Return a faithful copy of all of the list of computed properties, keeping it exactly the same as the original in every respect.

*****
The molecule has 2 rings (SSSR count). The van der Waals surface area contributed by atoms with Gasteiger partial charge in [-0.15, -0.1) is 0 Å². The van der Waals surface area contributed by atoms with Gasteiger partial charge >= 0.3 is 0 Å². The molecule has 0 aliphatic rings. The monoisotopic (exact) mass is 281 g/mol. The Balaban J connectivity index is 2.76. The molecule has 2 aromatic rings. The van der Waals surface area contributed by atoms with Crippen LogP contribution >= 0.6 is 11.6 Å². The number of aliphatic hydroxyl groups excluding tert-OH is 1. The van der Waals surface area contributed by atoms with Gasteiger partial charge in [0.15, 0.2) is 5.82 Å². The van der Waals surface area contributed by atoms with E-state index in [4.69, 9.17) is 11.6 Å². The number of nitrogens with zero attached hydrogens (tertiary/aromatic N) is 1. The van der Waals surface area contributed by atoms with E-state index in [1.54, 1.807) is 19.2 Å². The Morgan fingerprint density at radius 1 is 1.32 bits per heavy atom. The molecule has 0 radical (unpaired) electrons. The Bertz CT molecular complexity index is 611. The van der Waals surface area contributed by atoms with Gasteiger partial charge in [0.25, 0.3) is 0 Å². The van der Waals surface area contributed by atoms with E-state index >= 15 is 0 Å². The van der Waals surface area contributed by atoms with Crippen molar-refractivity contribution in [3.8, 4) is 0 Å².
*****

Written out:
The molecule has 2 rings (SSSR count). The van der Waals surface area contributed by atoms with Gasteiger partial charge in [-0.15, -0.1) is 0 Å². The van der Waals surface area contributed by atoms with Gasteiger partial charge >= 0.3 is 0 Å². The molecule has 0 aliphatic rings. The monoisotopic (exact) mass is 281 g/mol. The Balaban J connectivity index is 2.76. The molecule has 2 aromatic rings. The van der Waals surface area contributed by atoms with Crippen LogP contribution >= 0.6 is 11.6 Å². The number of aliphatic hydroxyl groups excluding tert-OH is 1. The van der Waals surface area contributed by atoms with Gasteiger partial charge in [0.15, 0.2) is 5.82 Å². The van der Waals surface area contributed by atoms with E-state index in [4.69, 9.17) is 11.6 Å². The number of nitrogens with zero attached hydrogens (tertiary/aromatic N) is 1. The van der Waals surface area contributed by atoms with E-state index in [1.54, 1.807) is 19.2 Å². The Morgan fingerprint density at radius 1 is 1.32 bits per heavy atom. The molecule has 0 radical (unpaired) electrons. The Bertz CT molecular complexity index is 611. The van der Waals surface area contributed by atoms with Gasteiger partial charge in [0.25, 0.3) is 0 Å². The van der Waals surface area contributed by atoms with E-state index >= 15 is 0 Å². The van der Waals surface area contributed by atoms with Crippen molar-refractivity contribution in [3.8, 4) is 0 Å².